15 November 2016 09:12:06 IST

I always have an India-first strategy: Gopal Srinivasan

Domestic investors are people on the ground with a deep understanding of the country

“I always have an India-first approach to everything. Whether it is fund raising or investing…India first has an innate appeal to me,” says Gopal Srinivasan, Chairman and Managing Director, TVS Capital Funds Ltd, a growth equity company with nearly ₹1,200 crore under management. The firm’s first two funds were raised from domestic investors and its bet was on the India consumption story, in different sectors. As TVS Capital Funds prepares to raise its third fund – of about ₹1,000 crore – you quiz Gopal on why he prefers domestic investors over overseas investors. “Domestic investors give you a lot of space and freedom to operate the way you trust the business, the way you trust your judgement. Foreign investors come with a lot of prescriptive approaches,” he replies.

Foreign investors allocate assets across countries and their approach is conditioned by that. Domestic investors, on the other hand, are people on the ground with a deep understanding of the country.

“I must, as an investor, do what I understand. I understand the India-first approach. If I took an alternative approach, which I don’t understand, how will I make money for my investors?” says Gopal. The fund’s goal is to make money for its investors, do it ethically and legally, and leave behind some good businesses when it exits.

According to him, he has always been interested in ideas, as an explanation as to why he set up TVS Capital Funds. “I am always the wisdom of the crowds guy. I am able to curate other people’s ideas far more than invent my own,” he adds. Around 1999-2000, he had a fund that invested in a handful of ideas, at least two of which did well. He had sold his contract manufacturing business in TVS Electronics and, on the advice of his professor and mentor, the late CK Prahalad – who told Gopal that he would be better off backing others’ ideas than implement them himself – Gopal set up TVS Capital Funds, in 2007.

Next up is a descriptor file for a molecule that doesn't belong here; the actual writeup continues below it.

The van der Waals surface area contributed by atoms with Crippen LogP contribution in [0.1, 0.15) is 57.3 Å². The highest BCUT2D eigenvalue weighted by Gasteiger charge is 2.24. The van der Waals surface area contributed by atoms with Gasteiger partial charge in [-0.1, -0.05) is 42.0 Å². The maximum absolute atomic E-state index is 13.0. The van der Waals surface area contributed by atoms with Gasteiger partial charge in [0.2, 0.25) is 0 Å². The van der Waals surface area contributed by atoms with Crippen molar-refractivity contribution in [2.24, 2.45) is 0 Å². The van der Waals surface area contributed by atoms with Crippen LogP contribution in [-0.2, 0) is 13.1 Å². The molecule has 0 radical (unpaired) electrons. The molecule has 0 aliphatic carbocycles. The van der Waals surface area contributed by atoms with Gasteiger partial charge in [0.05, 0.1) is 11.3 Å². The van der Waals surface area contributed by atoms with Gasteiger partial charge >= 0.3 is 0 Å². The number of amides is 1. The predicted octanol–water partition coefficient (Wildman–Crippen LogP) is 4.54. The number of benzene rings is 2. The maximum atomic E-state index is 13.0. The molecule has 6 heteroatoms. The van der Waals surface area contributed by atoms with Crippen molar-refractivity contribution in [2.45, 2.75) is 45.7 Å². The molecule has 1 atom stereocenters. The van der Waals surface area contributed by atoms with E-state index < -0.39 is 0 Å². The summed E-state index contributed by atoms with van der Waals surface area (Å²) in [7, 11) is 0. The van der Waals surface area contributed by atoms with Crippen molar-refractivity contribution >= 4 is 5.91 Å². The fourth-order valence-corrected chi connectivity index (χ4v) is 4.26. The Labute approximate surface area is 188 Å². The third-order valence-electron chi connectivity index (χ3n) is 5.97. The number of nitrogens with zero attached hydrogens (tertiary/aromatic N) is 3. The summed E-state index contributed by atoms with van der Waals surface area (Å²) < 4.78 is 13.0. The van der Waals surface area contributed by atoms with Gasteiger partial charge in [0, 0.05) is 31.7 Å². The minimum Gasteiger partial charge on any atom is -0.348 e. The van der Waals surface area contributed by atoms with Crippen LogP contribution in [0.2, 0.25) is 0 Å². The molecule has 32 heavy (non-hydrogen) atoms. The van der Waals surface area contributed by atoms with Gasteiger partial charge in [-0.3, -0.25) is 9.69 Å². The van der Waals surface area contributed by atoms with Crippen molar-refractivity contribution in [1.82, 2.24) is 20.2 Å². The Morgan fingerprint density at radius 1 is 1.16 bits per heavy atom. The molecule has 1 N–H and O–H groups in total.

The first fund, of ₹600 crore, took off with ₹50 crore each from a clutch of TVS companies and the Shriram Group, with a few individuals and leading public and private sector banks chipping in. The first fund’s focus was food and speciality retail, business services and financial services. At about the same time TVS Capital Funds was all set to begin investing, the global financial crisis hit everybody hard.

The challenging period

Gopal says: “2007-09 is one of the regrettable times in India, where people either didn’t get enough deals or they overpaid. They didn’t get the deals because of the meltdown.” He says that period was like walking on the beach. You see the crabs and when you go near them, they all disappear. Only the weak crabs would get left behind. Investing in those times was almost similar. Recalls Gopal, “we got good promoters to work with us. But we didn’t see the best of deals or we overpaid.”